One memory that stands out is the day, when I was in grade 3, I beat my older brother twice in one tournament, first beating him in a round and then again in a tie breaker for the bronze medal. A crowd gathered to watch what my mom calls the Kapra versus Kapra game. My brother is smart and had the reputation of being a naturally good player. He is also six years older than me. It was a huge deal to beat him in a tournament. It was a turning point for me. I have always admired my older brother and look up to him. He continues to be a positive influence in my life and has taught me many things. On that day, he was proud of me for beating him in a tournament. For him, chess is just a recreational hobby. He just plays his natural game. He has never studied the game. That was the day everyone in my family realized that my interest in chess was different. I was serious about chess. By now, I was better than everyone in my family at the game. So, my dad bought me a tactics training software program with puzzles and tactics. Once I solved a problem, it would give me a harder problem to solve. After using it for a few weeks, I got frustrated and stopped practicing. However, I continued playing in tournaments and did well. While I was more serious about chess than my brother, I was not really putting the effort to reach my own full potential.
Another turning point in my chess journey was in grade 7. We were on a flight home from the Canadian Chess Challenge in Newfoundland. Over the years, I could easily win at the provincial level, but the national competition was much tougher. My performance that year was the same as my performance of other years. I had just beaten 3 provinces. But that day I felt differently. I realized that I could do better. My parents had never pushed me to practice or work hard at chess. They knew it was just one of many activities I did. That day, I told my mom that I wanted to study chess. That I wanted to improve and perform better. She asked me what I needed from her. I said I would start studying on my own with books and online resources. I worked hard for a few months. I asked my mom to sign me up for adult tournaments run by Chess Nova Scotia. I found the longer game chess was a totally different world than the shorter NSSCA tournaments. I learned a lot from the adult players. I saw myself improving. After a few months of self-study and playing in adult tournaments, I realized I needed help. So, my parents arranged for a coach for me who gave me some valuable insights into my own playing style and tips on how I can improve.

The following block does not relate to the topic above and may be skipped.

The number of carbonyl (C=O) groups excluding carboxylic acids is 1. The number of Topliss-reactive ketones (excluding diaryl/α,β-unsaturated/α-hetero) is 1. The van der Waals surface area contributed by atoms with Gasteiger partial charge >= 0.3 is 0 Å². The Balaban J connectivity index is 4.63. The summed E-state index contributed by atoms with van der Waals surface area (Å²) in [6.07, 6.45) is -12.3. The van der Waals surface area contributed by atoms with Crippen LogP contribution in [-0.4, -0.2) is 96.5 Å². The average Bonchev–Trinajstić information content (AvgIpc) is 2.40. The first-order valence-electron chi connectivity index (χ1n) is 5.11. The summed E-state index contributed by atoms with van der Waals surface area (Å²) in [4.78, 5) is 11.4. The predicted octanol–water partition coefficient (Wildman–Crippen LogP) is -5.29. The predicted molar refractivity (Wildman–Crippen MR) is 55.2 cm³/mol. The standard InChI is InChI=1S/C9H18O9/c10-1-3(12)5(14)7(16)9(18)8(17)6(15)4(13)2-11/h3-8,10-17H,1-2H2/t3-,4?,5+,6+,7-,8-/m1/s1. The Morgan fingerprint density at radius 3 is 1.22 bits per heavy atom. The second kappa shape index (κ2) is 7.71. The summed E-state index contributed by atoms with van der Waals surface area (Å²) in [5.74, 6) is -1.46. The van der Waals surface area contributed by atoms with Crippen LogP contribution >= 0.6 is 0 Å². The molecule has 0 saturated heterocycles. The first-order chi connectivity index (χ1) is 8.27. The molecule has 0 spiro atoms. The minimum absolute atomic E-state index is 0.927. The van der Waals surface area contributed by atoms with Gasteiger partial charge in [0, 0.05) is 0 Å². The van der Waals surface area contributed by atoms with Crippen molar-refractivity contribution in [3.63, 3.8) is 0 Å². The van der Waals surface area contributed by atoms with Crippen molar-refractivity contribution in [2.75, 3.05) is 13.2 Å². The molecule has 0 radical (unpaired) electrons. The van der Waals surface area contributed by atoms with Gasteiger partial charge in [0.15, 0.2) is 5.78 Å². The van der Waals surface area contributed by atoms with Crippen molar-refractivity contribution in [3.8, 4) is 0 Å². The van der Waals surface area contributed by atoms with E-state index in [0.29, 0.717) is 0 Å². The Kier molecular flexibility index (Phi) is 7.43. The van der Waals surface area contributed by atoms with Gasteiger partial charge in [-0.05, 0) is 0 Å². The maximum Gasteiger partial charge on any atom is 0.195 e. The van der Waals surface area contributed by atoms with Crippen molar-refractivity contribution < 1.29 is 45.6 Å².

The rest is history. Over the last two years, I have improved my game tremendously. My CMA rating has gone up by around 700 points and my CFC rating is 1973, something I could not have imagined two years ago. It would have been interesting to see how I would perform this year at the national challenge but unfortunately it was cancelled due to the pandemic.
Sometimes I wish I had worked harder when I was younger. I am happy to see the new generation of chess players in Nova Scotia. Many of our players in lower grades are very strong. That said, I am also just 14. I still have time to grow and a long way to go.
One thing is certain. I love chess with a passion. My dad often says that I am chess-obsessed!
What is your favorite part of chess? Creating solid pawn structures? Finding checkmates against the enemy king? Figuring out complex endgame tactics?
My favourite part is the sacrifices and attacks. Bobby Fisher once said “Sac, Sac and Mate” which means to give up pieces in order to achieve checkmate. It always feels good when your opponent still has all his pieces and you just beat him with a few of yours.
Who is your favourite chess player, and why?
My favourite chess player is Alexei Shirov. His games are very tactical, aggressive, and exciting. I love watching him dismantle his opponents’ defences and strategically take advantage of their weaknesses.